The Community Led Monitoring (CLM) programme is working towards improving HIV service delivery outcomes in 14 districts with a high HIV burden, across three states in India – Delhi, Maharashtra and Telangana. To get a deeper understanding of the issues being faced by populations affected by HIV and by those who are at a high risk of contracting it, the project collects periodic feedback from the programme’s key populations (people living with HIV, female sex workers, transgenders, men who have sex with men and injecting drug users) to gauge how comfortable they feel while accessing HIV services and to learn more about the issues they face.
When speaking about the barriers that stop or hinder key populations from accessing HIV services, the most common one across interviews is that of stigma.
Stigma is often born out of fear or a lack of knowledge and while anybody is susceptible to stigma, it is often directed towards individuals or groups based on characteristics such as gender, sexual orientation, ethnicity, race or health conditions. People living with HIV/AIDS are often stigmatised (self induced or stigma from others) which can have an adverse effect on their health outcomes – this encompasses their physical and mental health. The dangers of HIV stigma are numerous, and while it can be a major barrier to accessing HIV services, it can also lead to discrimination, isolation and even violence. When looking to healthcare and access to it, stigma threatens to:
- Reduce access to healthcare: People who are stigmatised are less likely to seek healthcare, due to fear of poor treatment, discrimination or judgment.
- Provide a lower quality of care: Even when people who are stigmatised do seek healthcare, they risk receiving lower quality care than those who are not stigmatised. This could be because healthcare providers may have negative stereotypes about people with stigmatised conditions and may therefore not provide them with the same attention and care as to any other patient.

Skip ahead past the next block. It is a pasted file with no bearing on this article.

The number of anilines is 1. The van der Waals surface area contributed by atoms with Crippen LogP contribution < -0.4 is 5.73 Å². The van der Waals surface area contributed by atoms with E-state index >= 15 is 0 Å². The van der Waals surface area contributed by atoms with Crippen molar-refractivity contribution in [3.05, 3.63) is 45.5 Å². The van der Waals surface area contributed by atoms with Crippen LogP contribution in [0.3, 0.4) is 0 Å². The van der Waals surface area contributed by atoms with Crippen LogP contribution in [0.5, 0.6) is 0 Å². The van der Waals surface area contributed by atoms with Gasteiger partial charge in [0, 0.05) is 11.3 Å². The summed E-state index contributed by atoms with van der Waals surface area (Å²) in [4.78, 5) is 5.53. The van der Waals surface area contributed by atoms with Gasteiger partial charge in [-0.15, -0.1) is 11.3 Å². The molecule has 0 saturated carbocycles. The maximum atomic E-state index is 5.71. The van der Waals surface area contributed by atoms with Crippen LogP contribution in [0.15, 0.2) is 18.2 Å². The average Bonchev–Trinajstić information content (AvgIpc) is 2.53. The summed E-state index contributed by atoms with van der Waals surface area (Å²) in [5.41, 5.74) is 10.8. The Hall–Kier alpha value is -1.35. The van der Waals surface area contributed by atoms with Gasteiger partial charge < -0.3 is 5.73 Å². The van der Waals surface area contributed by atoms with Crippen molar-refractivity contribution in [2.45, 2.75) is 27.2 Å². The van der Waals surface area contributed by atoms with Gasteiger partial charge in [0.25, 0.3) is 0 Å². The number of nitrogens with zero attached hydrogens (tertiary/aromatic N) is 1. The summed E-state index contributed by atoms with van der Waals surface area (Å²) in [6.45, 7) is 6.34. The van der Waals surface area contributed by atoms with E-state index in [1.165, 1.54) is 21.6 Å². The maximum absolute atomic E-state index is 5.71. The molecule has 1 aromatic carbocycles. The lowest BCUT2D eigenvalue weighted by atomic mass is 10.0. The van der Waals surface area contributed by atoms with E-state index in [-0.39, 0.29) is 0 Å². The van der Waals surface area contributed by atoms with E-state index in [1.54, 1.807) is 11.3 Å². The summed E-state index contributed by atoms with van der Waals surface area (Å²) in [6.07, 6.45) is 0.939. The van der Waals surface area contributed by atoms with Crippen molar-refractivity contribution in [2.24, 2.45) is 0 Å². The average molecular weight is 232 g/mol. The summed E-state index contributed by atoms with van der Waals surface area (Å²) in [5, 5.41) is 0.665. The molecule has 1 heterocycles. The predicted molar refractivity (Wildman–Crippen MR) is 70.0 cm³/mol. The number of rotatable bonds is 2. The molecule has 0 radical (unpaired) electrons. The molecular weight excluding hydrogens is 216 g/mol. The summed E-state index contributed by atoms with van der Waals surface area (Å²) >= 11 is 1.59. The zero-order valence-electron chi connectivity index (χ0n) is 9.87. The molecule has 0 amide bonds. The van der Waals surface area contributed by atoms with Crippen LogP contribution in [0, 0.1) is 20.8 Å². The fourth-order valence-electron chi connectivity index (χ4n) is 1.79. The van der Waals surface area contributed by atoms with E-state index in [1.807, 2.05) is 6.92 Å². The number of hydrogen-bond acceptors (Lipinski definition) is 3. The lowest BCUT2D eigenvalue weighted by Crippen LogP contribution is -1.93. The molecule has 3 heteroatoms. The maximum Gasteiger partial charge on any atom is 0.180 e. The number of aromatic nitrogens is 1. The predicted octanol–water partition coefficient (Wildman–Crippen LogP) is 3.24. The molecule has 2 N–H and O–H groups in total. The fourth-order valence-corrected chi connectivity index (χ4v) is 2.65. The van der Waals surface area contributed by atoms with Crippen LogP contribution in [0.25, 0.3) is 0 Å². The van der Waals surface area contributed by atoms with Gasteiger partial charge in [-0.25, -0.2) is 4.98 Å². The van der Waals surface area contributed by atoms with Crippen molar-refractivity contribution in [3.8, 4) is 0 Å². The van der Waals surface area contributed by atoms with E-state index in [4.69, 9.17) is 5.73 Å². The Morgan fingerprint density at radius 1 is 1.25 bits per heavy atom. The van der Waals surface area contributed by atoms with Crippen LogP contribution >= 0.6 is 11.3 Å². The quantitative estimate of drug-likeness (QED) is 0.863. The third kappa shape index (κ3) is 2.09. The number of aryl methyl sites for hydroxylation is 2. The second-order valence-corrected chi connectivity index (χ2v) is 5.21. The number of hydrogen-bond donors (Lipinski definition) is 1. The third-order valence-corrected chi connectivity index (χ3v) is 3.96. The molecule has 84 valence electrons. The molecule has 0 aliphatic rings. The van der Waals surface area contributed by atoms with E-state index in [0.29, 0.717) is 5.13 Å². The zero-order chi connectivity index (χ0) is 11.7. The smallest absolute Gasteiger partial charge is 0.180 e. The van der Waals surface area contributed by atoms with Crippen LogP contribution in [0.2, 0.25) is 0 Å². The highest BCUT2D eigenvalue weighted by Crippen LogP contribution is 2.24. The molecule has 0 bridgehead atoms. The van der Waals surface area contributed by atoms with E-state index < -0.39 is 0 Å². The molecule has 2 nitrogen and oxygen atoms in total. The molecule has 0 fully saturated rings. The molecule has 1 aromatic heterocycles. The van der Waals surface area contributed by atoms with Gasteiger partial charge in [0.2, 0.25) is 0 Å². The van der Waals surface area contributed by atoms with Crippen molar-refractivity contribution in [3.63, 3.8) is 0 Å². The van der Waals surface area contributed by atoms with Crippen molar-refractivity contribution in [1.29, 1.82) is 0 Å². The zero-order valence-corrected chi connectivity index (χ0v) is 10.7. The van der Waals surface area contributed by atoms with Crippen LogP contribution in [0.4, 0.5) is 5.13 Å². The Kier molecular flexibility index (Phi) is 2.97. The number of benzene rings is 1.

- Lead to social isolation: People who are stigmatised are prone to experiencing social isolation, as others may avoid them or treat them differently. This also makes it tougher for them to receive the support they need and this has the potential to lead to loneliness and depression among other mental health-related issues.
- Result in poorer health outcomes: People who experience stigma are more likely to experience poorer health outcomes, such as chronic diseases or even death.
The CLM programme is working to reduce HIV stigma by raising awareness about its negative consequences, letting communities know that they deserve quality care and by training and sensitising service providers. In this manner, the programme is also empowering communities to challenge stigma, by helping them understand their rights and social support better, so that they can advocate for their rights and hold healthcare providers accountable. By engaging with high risk groups to create leadership within communities, the programme is fostering safe spaces for community members to express their concerns and issues, for them to receive support and have their challenges communicated to key decision makers.
The CLM programme firmly believes that everyone has the right to live a healthy and productive life, regardless of their HIV status. By engaging communities to create a second line of leadership for key populations, CLM is working towards reducing stigma for members of high risk communities. In this manner, it is also working towards its goal of enhanced HIV service delivery and HIV outcomes, while also fostering a more supportive and inclusive society, where equity prevails to provide safer and healthier lives.
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